Between Hardwood Floors and Sweaty Mats

I just finished reading a book about a man named Chris McCandless who walked off one day into the Alaskan wilderness to "live off the land" and never made it out. If you are interested in his story go here:  or read Into the Wild by Jon Krakauer. For the purpose of this blog it will suffice to say that he was an intense person who felt that his true calling was to exist deep within the wilderness with little to sustain him except for his wits and the clothes on his back.

I would never do this. I think trees are pretty but the woods make me very nervous. I do not like to be places where my cellphone does not work. I do not like to be too far from other people. I do not like bears unless they are behind a barricade in the Bronx Zoo. I would barely last 2 days in the wilderness. It is not my thing.

Martial arts is my thing.

But all these blog posts about being evaluated for promotion and going off to watch people fight in tournaments, have got me thinking. Who am I, or more importantly, who am I now?

I too used to be a competitor, first in point fighting and kata and ultimately in contact sparring.  Although I was always nervous before my fights, I lived for the hard training, the adrenaline rush, the sore knuckles and bruised shins. I was never the most strategic fighter but, as my late instructor used to say, I "liked fire." (This was a euphemism for the fact that I used to spar like a puppy straining at her leash, all excitement, not much thought process.)

As I started teaching more, I stopped competing. Then I opened my own dojo. Then I became a mommy. In other words, my focus was now on things other than training for competition. (Also, I am now in the "senior division". In sparring, once you are over 35 you are no longer relevant.) 

Yet I still take karate class twice a week. And jiu-jitsu.  On average, I am training in one martial art or another 5-6 days a week, every week.  Clearly I am still into this. But at what capacity? And why?

For the most part, I still enjoy practicing karate. Also, I do not want to be one of those teachers who is all talk and no action. When I teach my kids how to do a roundhouse kick I want to be able to demonstrate it myself.  So when I am in my own class I try to find specific things to focus on, today I want to do everything fast, today I want to breathe correctly, today I want to not let my mind wander. In sparring class it is different. Even though I am the highest ranked person in the class, the room is full of yellow and green belts who are better fighters than me. Also I have recently realized that while I might make you tired, I doubt you are getting fooled by my creativity. I am not a very smart fighter. (Do you sense a theme here?) While it used to be enough for me to simply survive Friday night class, now it seems I want more. Or perhaps, much less. 

The truth is, when it comes to sparring, I am often of two minds. One part of me wants to start over, to learn how to spar the right way, to become a thinking fighter who reads her opponent and sets him up with techniques like a chess player, from ten moves out. The other part of me just wants to retire. After all, I paid my dues, took my beatings. I am someone's mommy now.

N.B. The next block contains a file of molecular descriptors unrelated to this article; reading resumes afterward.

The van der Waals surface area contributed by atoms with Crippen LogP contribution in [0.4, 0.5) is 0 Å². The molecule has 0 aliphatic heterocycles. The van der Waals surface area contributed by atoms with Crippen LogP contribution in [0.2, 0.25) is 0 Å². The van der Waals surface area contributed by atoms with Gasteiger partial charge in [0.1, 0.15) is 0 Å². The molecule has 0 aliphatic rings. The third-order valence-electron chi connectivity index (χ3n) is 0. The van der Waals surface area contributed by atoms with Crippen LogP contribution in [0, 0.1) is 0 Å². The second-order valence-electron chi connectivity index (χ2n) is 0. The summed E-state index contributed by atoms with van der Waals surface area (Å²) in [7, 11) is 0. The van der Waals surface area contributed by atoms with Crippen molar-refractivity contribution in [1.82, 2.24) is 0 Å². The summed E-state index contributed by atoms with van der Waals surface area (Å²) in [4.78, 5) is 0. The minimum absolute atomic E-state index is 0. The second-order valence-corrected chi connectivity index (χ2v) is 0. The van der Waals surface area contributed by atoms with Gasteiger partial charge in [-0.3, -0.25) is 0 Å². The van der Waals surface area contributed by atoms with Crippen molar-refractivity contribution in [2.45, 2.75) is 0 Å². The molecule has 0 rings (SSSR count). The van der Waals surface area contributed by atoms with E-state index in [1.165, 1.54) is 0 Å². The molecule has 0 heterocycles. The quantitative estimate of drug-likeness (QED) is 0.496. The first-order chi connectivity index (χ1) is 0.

Then, about a year and a half ago I decided it was time to broaden my horizons and started studying jiu-jitsu. What I was looking for was something very different from karate, a style that replaced my katas with scary looking chokes and cool arm locks. It was awkward (some dude I had just met was sitting on top of me), confusing and totally out of my comfort zone. I loved it.

But what I did not realize in the beginning, when I was simply thrilled at learning how to sweep someone, was that I had also signed up for tons and tons of sparring. Ground sparring sure, but sparring nonetheless. That thing that I am not sure I want to do anymore? It is all over jiu-jitsu. In fact, you cannot really train without it.

So who is the martial artist I want to be now? The master, confident in my wisdom, doing tai chi by the ocean? A warrior who punches walls, kicks tree trunks and does pushups until my arms fall off? The tiny BJJ girl who can wrap you up in her guard like a fly in a spiderweb?

To be honest, deep down, I am a fighter. I always have been. I don't like that fire any less now than I did when I was 20. I think I am just more scared now.  I know that bones can break. Concussions are real. I have to teach 4 classes tomorrow. I don't want to be the one at the playground with the black eye. Like I said, I am someone's mommy now.

And yet...I think I am not quite ready to get out of the kitchen.

The me I want to be now lies somewhere between hardwood floors and sweaty mats, between triangle chokes and shrimping drills, between meditative silence and explosive energy.

I haven't found her yet. Maybe she is even on a mountaintop, or lost in the forest somewhere, but I'm not going there. There's no wifi. And besides, I'm too busy trying to figure out how to pass your guard. Preferably without hurting myself. (I am over 35 you know.)